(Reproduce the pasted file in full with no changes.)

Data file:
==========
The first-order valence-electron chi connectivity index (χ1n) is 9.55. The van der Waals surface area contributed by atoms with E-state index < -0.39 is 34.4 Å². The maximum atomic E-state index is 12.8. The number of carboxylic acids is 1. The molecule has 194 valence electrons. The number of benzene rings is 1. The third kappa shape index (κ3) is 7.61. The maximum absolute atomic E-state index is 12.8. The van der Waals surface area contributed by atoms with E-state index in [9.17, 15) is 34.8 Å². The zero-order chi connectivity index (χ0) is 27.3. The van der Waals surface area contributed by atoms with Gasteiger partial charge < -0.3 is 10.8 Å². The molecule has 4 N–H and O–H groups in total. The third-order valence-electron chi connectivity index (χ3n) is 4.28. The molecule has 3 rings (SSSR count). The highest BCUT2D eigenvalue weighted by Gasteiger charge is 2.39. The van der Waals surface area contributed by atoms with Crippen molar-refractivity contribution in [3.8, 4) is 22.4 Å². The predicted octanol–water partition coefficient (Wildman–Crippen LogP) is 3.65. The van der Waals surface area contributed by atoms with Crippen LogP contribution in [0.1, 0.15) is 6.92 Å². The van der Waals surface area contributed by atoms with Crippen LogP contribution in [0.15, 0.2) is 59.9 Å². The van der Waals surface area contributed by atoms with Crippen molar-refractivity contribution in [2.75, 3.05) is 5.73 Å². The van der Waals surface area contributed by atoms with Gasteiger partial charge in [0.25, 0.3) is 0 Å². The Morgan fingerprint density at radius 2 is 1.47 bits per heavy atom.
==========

The first-order valence-electron chi connectivity index (χ1n) is 9.55. The van der Waals surface area contributed by atoms with E-state index < -0.39 is 34.4 Å². The maximum atomic E-state index is 12.8. The number of carboxylic acids is 1. The molecule has 194 valence electrons. The number of benzene rings is 1. The third kappa shape index (κ3) is 7.61. The maximum absolute atomic E-state index is 12.8. The van der Waals surface area contributed by atoms with E-state index in [9.17, 15) is 34.8 Å². The zero-order chi connectivity index (χ0) is 27.3. The van der Waals surface area contributed by atoms with Gasteiger partial charge < -0.3 is 10.8 Å². The molecule has 4 N–H and O–H groups in total. The third-order valence-electron chi connectivity index (χ3n) is 4.28. The molecule has 3 rings (SSSR count). The highest BCUT2D eigenvalue weighted by Gasteiger charge is 2.39. The van der Waals surface area contributed by atoms with Crippen molar-refractivity contribution in [3.8, 4) is 22.4 Å². The predicted octanol–water partition coefficient (Wildman–Crippen LogP) is 3.65. The van der Waals surface area contributed by atoms with Crippen LogP contribution in [0.1, 0.15) is 6.92 Å². The van der Waals surface area contributed by atoms with Crippen LogP contribution in [0.15, 0.2) is 59.9 Å². The van der Waals surface area contributed by atoms with Crippen molar-refractivity contribution in [2.75, 3.05) is 5.73 Å². The van der Waals surface area contributed by atoms with Gasteiger partial charge in [0.25, 0.3) is 0 Å². The Morgan fingerprint density at radius 2 is 1.47 bits per heavy atom.